Written By: Joel Palmer, Op-Ed Writer
When Donald Trump was elected president of the United States a year ago, the mortgage industry was hopeful his administration would alleviate the regulatory burden that intensified under the Obama Administration.
Items on the table included overhauling Dodd Frank, minimizing the enforcement power of the Consumer Financial Protection Bureau, and pursuing fewer cases against lenders for False Claims Act (FCA) violations.
Little progress has been made on these fronts through President Trump’s first 10 months in office. But relief could be on the way based on recent public statements made by HUD Secretary Ben Carson.
In October, Carson twice indicated that he was working with the Department of Justice to address the use of the FCA to enforce violations of Federal Housing Administration (FHA) lending. The first instance was to the House Financial Services Committee; the second was to the Mortgage Bankers Association Annual Conference in Denver.
The FCA law dates all the way to the time of Lincoln. It was passed in 1863 to address fraud against the government during the Civil War, specifically the selling of sick horses, spoiled rations and faulty equipment. Over the years it has been mostly used to penalize defense contractors who knowingly defraud the government.
But following the 2008 financial crisis and the collapse of subprime mortgages, the Obama administration began using it as a way to go after mortgage lenders who they accused of knowingly making loans that violated FHA standards.
The first target was Deutsche Bank in 2011. Since then, the government has the FCA to secure multi-million-dollar settlements against Wells Fargo, M&T Bank, PHH Corp. and a host of other institutions.
The use of FCA fines has prompted large lenders out of the FHA market.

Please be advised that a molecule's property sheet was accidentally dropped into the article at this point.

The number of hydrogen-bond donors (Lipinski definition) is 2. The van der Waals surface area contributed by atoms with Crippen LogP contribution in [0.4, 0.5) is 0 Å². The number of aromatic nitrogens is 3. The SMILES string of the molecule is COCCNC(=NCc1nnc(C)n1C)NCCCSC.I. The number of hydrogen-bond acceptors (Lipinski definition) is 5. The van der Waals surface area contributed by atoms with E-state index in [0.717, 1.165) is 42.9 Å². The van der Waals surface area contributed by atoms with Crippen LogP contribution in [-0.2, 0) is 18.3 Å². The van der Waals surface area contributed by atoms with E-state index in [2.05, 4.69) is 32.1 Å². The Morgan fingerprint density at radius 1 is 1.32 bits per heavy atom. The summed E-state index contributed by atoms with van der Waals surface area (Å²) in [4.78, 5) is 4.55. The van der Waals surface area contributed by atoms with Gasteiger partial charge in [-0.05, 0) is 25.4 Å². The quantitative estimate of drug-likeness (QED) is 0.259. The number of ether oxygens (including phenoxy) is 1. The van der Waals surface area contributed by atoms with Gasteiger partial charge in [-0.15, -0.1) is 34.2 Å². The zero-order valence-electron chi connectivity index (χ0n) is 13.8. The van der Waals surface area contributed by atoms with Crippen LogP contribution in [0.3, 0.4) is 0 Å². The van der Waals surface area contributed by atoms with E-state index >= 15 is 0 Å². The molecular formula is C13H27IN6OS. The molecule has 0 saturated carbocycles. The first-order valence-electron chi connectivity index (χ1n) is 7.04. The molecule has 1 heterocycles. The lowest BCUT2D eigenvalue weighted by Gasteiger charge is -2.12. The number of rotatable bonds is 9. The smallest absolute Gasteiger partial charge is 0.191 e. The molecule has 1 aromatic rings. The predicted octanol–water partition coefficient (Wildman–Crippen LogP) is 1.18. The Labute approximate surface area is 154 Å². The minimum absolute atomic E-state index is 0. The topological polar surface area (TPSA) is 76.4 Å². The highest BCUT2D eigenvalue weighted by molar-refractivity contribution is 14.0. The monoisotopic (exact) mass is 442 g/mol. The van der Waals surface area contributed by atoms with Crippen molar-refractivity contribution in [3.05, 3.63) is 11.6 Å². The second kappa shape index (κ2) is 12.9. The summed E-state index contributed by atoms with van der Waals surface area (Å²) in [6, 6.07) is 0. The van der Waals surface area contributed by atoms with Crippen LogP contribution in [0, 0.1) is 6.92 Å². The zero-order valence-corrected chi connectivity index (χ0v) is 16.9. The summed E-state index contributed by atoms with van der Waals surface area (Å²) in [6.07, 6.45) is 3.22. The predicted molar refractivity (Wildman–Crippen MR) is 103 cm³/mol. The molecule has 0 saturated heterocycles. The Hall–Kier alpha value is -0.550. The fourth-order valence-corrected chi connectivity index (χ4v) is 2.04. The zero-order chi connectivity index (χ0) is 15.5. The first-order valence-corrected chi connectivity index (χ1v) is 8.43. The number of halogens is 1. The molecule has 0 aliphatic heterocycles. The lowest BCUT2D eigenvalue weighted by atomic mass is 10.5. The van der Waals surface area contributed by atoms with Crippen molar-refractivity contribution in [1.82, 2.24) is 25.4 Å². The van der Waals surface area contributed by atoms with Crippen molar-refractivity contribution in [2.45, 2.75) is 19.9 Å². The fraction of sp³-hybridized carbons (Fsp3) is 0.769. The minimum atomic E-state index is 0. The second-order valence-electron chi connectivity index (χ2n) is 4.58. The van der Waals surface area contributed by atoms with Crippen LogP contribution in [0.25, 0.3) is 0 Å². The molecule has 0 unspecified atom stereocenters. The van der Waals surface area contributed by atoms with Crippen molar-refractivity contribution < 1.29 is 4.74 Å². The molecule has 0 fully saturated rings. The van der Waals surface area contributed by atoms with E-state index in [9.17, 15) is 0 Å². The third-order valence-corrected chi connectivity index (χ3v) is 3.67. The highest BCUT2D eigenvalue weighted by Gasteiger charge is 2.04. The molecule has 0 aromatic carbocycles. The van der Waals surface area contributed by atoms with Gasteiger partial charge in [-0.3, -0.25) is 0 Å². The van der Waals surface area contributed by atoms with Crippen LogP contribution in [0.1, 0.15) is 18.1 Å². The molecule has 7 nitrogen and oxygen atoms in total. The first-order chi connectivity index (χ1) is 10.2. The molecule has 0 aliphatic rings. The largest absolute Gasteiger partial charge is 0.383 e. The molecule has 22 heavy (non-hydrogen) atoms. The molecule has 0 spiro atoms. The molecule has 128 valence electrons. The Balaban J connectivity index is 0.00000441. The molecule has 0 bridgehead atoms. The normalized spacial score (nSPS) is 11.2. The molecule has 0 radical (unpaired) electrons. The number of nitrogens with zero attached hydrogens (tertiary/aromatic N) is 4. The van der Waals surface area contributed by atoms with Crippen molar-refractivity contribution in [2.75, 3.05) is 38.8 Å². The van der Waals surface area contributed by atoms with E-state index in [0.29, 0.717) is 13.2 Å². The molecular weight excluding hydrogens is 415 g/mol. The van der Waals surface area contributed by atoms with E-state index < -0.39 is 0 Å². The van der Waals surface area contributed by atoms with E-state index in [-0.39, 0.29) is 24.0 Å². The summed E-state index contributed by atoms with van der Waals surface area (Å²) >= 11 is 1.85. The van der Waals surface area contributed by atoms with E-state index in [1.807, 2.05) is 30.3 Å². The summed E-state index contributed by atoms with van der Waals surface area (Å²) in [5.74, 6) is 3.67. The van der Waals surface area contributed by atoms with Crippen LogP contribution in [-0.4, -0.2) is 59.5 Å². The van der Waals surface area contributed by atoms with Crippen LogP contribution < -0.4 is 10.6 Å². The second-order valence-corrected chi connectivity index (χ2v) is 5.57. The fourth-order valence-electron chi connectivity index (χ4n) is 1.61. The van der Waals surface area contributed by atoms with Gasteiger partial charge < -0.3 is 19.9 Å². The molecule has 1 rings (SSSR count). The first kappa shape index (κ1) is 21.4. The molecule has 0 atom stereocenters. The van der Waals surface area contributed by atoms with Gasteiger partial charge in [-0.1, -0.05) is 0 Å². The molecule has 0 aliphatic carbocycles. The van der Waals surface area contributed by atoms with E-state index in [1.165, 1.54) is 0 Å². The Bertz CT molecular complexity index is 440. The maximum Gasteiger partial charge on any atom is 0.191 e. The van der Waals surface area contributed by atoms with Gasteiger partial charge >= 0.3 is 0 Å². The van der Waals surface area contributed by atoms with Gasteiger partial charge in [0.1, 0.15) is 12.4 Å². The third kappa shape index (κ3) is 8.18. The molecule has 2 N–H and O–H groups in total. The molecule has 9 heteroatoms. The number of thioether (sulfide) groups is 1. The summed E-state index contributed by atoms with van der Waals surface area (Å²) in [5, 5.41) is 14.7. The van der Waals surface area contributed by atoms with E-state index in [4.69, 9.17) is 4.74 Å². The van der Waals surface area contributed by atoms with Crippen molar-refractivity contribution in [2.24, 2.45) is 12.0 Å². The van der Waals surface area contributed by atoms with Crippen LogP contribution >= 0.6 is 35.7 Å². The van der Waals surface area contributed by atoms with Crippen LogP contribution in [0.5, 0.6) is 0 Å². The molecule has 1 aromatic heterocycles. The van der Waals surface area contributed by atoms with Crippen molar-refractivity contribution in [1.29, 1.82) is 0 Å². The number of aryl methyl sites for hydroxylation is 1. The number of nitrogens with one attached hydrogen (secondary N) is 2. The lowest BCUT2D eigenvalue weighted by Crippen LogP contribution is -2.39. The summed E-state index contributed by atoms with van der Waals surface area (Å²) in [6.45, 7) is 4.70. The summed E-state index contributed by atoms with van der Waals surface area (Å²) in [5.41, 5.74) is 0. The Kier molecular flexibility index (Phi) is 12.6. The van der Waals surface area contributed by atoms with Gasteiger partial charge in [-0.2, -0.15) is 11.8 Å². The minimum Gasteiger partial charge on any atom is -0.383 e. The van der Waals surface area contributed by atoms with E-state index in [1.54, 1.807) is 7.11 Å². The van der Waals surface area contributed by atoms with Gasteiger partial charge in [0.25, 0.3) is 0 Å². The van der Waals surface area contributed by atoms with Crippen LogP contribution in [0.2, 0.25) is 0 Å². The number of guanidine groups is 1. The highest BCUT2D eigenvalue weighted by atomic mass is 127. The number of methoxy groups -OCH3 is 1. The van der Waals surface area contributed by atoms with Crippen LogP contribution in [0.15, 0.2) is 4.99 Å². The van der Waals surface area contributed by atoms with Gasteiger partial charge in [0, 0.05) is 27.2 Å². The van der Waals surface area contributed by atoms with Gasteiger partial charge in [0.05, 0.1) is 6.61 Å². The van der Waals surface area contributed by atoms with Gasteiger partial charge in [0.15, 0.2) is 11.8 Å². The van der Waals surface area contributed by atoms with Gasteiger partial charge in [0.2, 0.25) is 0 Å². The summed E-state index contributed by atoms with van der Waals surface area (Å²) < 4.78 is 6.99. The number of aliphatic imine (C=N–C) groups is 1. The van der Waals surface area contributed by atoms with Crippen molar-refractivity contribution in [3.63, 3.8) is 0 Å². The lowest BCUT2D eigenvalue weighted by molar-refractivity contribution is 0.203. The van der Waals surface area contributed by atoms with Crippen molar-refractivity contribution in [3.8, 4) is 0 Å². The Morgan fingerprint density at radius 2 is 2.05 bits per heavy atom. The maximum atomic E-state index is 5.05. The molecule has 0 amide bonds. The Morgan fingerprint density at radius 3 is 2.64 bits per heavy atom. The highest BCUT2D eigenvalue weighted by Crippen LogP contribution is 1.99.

According to the Urban Institute, Wells Fargo’s share of the FHA market plummeted from 37 percent in 2011 to 16 percent by the first quarter of 2015. Likewise, during the same period, JPMorgan Chase’s FHA share fell from 9 percent to 2 percent and Bank of America’s share dropped from 17 percent to 2 percent.
While smaller lenders picked up some of the slack, the Urban Institute said consumers were adversely impacted by the pull-out of major lenders from the FHA market.
For starters, any lender remaining in the FHA market has become more cautious in response to FCA enforcement. The Urban Institute report showed that borrowers with credit scores below 640 accounted for 55 percent of FHA loans in 2007, but only 6 percent in 2014.
The institute also raised concern about small, nonbank mortgage lenders accounting for so much of the FHA market. That’s because these lenders are not as regulated, nor do they have the capital of large institutions.
“It would thus appear that HUD and DOJ’s enforcement effort, which presumably intends to protect consumers by penalizing bad actors and to better contain risk in the system, is instead constraining access to credit and pushing risk into quarters where it is less well managed. A lose-lose situation of the worst sort,” wrote the institute.
David H. Stevens, CEO of the Mortgage BankersAssociation, wrote earlier this year that the industry has suffered from excessive FCA penalties that are often the result of clerical errors or “immaterial mistakes.
“The use of FCA is an inappropriate and harmful response that only reduces access to credit for qualified borrowers, harming the entry level buyer and those on the lower end of home price ranges in America,” he wrote.
The argument for continuing the use of FCA enforcement is that lenders have not been punished for inadvertent errors, but rather “egregious” violations.
Many of the penalties, according to those who supporting continued use of FCA, have been assessed against lenders who eventually admitted to years of FHA violations or that failed to report violations they were aware of.
About the Author
As an NAMU® Opinion Editorial Contributor, Joel Palmer is a freelance writer who spent 10 years as a business and financial reporter and another 10 years in marketing for the insurance and financial services industries. He regularly writes about the mortgage industry, as well as residential and commercial real estate, investments, and retirement income planning. He has also ghostwritten books on starting a business, marketing, and retirement income planning.